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In re Estate of Roggli

Court of Appeals of Tennessee, Nashville

September 28, 2017

IN RE ESTATE OF RUBY C. ROGGLI, ET AL.

          August 15, 2017 Session

         Appeal from the Chancery Court for Franklin County No. 19998 Justin C. Angel, Judge No. M2016-02562-COA-R3-CV

         Decedent's nephews by marriage filed a petition seeking to recognize and establish a copy of a lost will as Decedent's last will and testament. The trial court determined that the will was still in existence at the time Decedent lost testamentary capacity, and that Decedent did not have exclusive access and control of her will. Appellants appeal the trial court's order establishing the lost will. Discerning no error, we affirm.

         Tenn. R. App. P. 3 Appeal as of Right; Judgment of the Chancery Court

          Kenny Armstrong, J., delivered the opinion of the court, in which Arnold B. Goldin and Brandon O. Gibson, JJ., joined.

          Jerre M. Hood, Winchester, Tennessee, for the appellants, Lanelle Clark Harrison, Janet Jullian, Charlotte Reynolds, and Colleen Sylvester.

          Trudy McKelvey Edwards, Winchester, Tennessee, for the appellees, Estate of Ruby C. Roggli, Larry Shockley, Carl Spray, Charles Kent Clark, Jeff Clark, and Melissa Harrell.

          OPINION

          KENNY ARMSTRONG, JUDGE

         I. Background

         On February 27, 2007, Ruby C. Roggli ("Decedent") executed a last will and testament. The will provided for all personalty, excluding her jewelry and farm machinery, to pass to her sister, Lanelle Harrison, and to her nephew, Charles Kent Clark. The will further provided for her jewelry to pass to her nieces, Janet Julian and Charlotte Reynolds. The remainder of her estate, including her farm and farm machinery, were devised to her nephews on her husband's side, Larry Shockley and Carl Spray (together "Appellees"). At the time of her death, Decedent was a widow with no children. Her heirs were her two surviving sisters, Lannelle Clark Harrison and Colleen Sylvester; two nephews, Charles Clark Kent and Jeff Clark; and three nieces, Melissa Harrell, Janet Julian, and Charlotte Reynolds. The Appellants in this case are Ms. Harrison, Ms. Sylvester, Ms. Julian, and Ms. Reynolds.

         Mrs. Roggli and her husband inherited the farm from Mr. Roggli's parents. During his life, Mr. Roggli had a close relationship with Appellees. Prior to Mr. Roggli's death, Appellees assisted the Rogglis in working the farm and maintaining the property. After Mr. Roggli died in 2007, Mr. Shockley and his wife visited Mrs. Roggli every day until her death in 2015. Mrs. Roggli did not want a caretaker in her home and did not want to spend the night alone, so Appellees alternated nights so that she was never home alone at night. The Shockleys provided Mrs. Roggli lunch and dinner every day, assisted her in paying her bills and maintaining her property, and generally provided for all of her needs.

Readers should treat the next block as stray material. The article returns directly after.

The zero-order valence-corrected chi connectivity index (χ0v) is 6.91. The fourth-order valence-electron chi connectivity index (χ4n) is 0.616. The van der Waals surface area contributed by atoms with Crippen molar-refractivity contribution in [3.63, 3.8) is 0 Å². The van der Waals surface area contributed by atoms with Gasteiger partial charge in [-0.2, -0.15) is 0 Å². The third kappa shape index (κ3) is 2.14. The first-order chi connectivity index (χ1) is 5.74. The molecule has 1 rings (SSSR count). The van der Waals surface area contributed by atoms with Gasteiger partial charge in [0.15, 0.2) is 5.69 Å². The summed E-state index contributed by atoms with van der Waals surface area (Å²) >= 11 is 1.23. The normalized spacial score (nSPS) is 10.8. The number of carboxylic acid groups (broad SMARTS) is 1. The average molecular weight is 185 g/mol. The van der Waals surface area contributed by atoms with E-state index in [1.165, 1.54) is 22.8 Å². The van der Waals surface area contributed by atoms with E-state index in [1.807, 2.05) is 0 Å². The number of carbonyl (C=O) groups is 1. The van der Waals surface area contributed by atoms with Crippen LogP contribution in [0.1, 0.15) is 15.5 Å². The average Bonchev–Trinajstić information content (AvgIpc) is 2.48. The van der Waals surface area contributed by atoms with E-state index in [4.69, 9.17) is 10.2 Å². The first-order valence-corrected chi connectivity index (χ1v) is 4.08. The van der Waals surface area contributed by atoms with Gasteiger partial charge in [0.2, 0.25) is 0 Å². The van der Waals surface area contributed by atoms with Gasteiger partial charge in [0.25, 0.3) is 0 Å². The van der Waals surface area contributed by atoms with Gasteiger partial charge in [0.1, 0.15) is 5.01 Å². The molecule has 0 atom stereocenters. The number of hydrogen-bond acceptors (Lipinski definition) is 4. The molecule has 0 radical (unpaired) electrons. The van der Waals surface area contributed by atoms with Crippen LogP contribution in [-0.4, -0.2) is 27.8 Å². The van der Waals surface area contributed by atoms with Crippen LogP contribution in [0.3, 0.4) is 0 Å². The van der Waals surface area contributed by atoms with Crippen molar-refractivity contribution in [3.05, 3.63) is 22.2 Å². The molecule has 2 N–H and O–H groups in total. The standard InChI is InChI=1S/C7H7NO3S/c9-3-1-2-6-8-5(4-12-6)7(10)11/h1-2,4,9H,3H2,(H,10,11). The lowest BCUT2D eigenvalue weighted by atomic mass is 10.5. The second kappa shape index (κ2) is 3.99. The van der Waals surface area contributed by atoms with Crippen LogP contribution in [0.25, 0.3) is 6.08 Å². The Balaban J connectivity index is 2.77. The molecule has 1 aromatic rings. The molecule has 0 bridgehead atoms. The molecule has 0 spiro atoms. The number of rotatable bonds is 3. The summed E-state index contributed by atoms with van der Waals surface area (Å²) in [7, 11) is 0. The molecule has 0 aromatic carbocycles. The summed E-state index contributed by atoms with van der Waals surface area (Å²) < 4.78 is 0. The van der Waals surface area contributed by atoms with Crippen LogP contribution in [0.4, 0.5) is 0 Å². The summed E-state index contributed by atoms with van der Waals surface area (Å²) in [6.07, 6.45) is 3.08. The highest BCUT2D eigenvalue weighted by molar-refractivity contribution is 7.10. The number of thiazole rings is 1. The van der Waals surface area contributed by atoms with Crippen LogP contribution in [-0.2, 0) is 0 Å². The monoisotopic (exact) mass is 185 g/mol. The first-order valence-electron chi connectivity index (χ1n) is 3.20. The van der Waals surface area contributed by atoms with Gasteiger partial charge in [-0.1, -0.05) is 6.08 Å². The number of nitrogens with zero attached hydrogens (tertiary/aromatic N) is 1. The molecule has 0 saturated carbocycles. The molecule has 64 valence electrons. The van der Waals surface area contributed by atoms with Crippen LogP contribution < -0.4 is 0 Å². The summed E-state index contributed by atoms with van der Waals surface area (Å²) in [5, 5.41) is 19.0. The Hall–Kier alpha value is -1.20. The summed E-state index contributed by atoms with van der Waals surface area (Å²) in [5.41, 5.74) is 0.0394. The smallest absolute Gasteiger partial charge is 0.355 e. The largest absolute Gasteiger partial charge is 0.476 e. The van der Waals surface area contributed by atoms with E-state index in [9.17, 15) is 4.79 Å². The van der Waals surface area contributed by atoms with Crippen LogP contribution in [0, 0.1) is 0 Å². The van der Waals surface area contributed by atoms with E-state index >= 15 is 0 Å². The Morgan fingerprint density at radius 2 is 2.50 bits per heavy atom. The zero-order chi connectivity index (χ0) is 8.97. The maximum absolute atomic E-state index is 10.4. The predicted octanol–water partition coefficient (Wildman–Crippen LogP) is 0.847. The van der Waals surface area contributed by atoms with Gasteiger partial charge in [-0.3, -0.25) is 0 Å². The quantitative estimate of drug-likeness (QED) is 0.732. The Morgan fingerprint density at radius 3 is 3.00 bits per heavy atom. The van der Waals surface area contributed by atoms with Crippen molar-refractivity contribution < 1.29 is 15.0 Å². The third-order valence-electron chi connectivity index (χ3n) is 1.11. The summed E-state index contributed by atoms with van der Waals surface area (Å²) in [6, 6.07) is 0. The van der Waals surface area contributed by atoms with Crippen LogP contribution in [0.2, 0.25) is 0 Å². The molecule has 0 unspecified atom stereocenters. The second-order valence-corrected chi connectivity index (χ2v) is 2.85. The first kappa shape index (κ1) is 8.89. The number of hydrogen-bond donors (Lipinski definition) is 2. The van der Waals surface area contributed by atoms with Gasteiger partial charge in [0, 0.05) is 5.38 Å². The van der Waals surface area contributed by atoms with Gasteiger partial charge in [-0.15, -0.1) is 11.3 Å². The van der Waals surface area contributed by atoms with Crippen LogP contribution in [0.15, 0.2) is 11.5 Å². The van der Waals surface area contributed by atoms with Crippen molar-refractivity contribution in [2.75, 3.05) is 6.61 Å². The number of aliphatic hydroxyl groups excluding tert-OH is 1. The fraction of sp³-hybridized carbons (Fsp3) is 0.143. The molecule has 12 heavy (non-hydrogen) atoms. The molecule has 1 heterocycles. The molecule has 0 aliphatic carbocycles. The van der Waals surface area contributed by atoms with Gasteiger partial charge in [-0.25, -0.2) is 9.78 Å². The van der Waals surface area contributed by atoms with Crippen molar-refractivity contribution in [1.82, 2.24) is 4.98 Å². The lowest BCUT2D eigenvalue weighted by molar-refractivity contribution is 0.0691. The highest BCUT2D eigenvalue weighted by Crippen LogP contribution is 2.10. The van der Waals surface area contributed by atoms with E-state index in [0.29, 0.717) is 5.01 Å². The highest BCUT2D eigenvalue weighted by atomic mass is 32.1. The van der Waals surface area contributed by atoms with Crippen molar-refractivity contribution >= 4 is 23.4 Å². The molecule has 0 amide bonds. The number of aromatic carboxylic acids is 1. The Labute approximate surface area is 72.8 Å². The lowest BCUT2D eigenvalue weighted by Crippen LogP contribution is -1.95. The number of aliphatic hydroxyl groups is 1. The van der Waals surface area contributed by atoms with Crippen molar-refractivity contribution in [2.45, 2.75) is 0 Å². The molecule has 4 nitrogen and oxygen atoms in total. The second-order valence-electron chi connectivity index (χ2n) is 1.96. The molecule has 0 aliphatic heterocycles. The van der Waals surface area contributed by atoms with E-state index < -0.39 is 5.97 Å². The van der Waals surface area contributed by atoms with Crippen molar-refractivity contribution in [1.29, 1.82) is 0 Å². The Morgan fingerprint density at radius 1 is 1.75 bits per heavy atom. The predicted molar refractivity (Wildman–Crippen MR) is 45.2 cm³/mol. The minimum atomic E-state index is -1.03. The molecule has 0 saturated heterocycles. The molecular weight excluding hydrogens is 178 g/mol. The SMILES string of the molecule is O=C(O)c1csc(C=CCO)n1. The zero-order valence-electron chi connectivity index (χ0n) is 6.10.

Mrs. Roggli had a large safe in her dining room where she kept all of her important papers including her will. The last time her will was physically seen was in approximately 2012, when Mrs. Roggli showed it to her sister, Ms. Harrison; after showing it to Ms. Harrison, Mrs. Roggli put the will back in the safe. At this time, Ms. Harrison noted that her sister's behavior was different. Specifically, Ms. Harrison stated that Decedent seemed like she just "wanted to die." Mrs. Roggli's physical and mental health continued to deteriorate after her sister's visit. In February 2015, after a series of falls, Mrs. Roggli moved into a nursing home. A petition to appoint a conservator was filed, and, in May 2015, without objection, Ms. Betty Shockley was appointed as Decedent's conservator. Mrs. Roggli died on July 15, 2015.

         Decedent consistently and repeatedly expressed, to her friend and longtime legal advisor, Judge Thomas Faris, her desire that her real property pass to the Appellees and that her personalty pass to the Appellants. During her mental decline, and even after her death, several of Decedent's family members had access to her home and the safe where the will was kept. After an exhaustive search, the original will, which Decedent signed in 2007, was not located after she died.

         On August 18, 2015, Appellees filed a petition to recognize and establish the lost will. Appellants filed an answer, and the matter proceeded to trial on October 3, 2016. Immediately prior to the hearing, the parties stipulated that the only issue was "whether said last will and testament dated February 27, 2007, has been revoked." The trial court determined that the will was still in existence at the time Decedent lost testamentary capacity and that Decedent did not have exclusive access and control of her will at the end of her life. On November 16, 2016, the trial court entered a ...


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